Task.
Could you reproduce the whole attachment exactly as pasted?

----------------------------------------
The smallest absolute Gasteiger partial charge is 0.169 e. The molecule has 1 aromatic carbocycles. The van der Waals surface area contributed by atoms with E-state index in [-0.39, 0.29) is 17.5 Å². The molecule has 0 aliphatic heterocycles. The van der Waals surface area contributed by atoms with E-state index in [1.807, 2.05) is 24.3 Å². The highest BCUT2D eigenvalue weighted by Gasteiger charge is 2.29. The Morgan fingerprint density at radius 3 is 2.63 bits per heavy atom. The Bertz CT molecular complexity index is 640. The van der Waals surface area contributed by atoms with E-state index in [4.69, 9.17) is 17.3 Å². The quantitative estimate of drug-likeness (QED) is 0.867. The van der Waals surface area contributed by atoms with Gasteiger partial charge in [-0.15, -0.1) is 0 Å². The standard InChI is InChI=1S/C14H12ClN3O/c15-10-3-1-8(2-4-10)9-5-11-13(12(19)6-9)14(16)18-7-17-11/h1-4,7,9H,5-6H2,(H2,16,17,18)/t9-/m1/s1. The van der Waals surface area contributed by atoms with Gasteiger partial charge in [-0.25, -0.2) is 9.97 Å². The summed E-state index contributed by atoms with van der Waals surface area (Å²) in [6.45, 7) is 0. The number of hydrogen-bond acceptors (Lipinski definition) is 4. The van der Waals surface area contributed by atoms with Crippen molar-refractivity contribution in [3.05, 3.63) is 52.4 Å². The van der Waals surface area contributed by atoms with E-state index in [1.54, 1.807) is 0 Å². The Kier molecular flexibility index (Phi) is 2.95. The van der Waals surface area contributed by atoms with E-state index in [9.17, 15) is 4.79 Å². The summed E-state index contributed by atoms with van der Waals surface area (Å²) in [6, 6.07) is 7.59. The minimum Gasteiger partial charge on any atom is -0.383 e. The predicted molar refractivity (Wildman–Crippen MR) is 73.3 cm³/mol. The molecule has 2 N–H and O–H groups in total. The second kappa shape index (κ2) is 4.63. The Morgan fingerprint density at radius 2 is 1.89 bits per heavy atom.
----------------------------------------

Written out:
The smallest absolute Gasteiger partial charge is 0.169 e. The molecule has 1 aromatic carbocycles. The van der Waals surface area contributed by atoms with E-state index in [-0.39, 0.29) is 17.5 Å². The molecule has 0 aliphatic heterocycles. The van der Waals surface area contributed by atoms with E-state index in [1.807, 2.05) is 24.3 Å². The highest BCUT2D eigenvalue weighted by Gasteiger charge is 2.29. The Morgan fingerprint density at radius 3 is 2.63 bits per heavy atom. The Bertz CT molecular complexity index is 640. The van der Waals surface area contributed by atoms with E-state index in [4.69, 9.17) is 17.3 Å². The quantitative estimate of drug-likeness (QED) is 0.867. The van der Waals surface area contributed by atoms with Gasteiger partial charge in [-0.15, -0.1) is 0 Å². The standard InChI is InChI=1S/C14H12ClN3O/c15-10-3-1-8(2-4-10)9-5-11-13(12(19)6-9)14(16)18-7-17-11/h1-4,7,9H,5-6H2,(H2,16,17,18)/t9-/m1/s1. The van der Waals surface area contributed by atoms with Gasteiger partial charge in [-0.25, -0.2) is 9.97 Å². The summed E-state index contributed by atoms with van der Waals surface area (Å²) in [6.45, 7) is 0. The number of hydrogen-bond acceptors (Lipinski definition) is 4. The van der Waals surface area contributed by atoms with Crippen molar-refractivity contribution in [3.05, 3.63) is 52.4 Å². The van der Waals surface area contributed by atoms with E-state index in [1.54, 1.807) is 0 Å². The Kier molecular flexibility index (Phi) is 2.95. The van der Waals surface area contributed by atoms with E-state index in [9.17, 15) is 4.79 Å². The summed E-state index contributed by atoms with van der Waals surface area (Å²) in [6, 6.07) is 7.59. The minimum Gasteiger partial charge on any atom is -0.383 e. The predicted molar refractivity (Wildman–Crippen MR) is 73.3 cm³/mol. The molecule has 2 N–H and O–H groups in total. The second kappa shape index (κ2) is 4.63. The Morgan fingerprint density at radius 2 is 1.89 bits per heavy atom.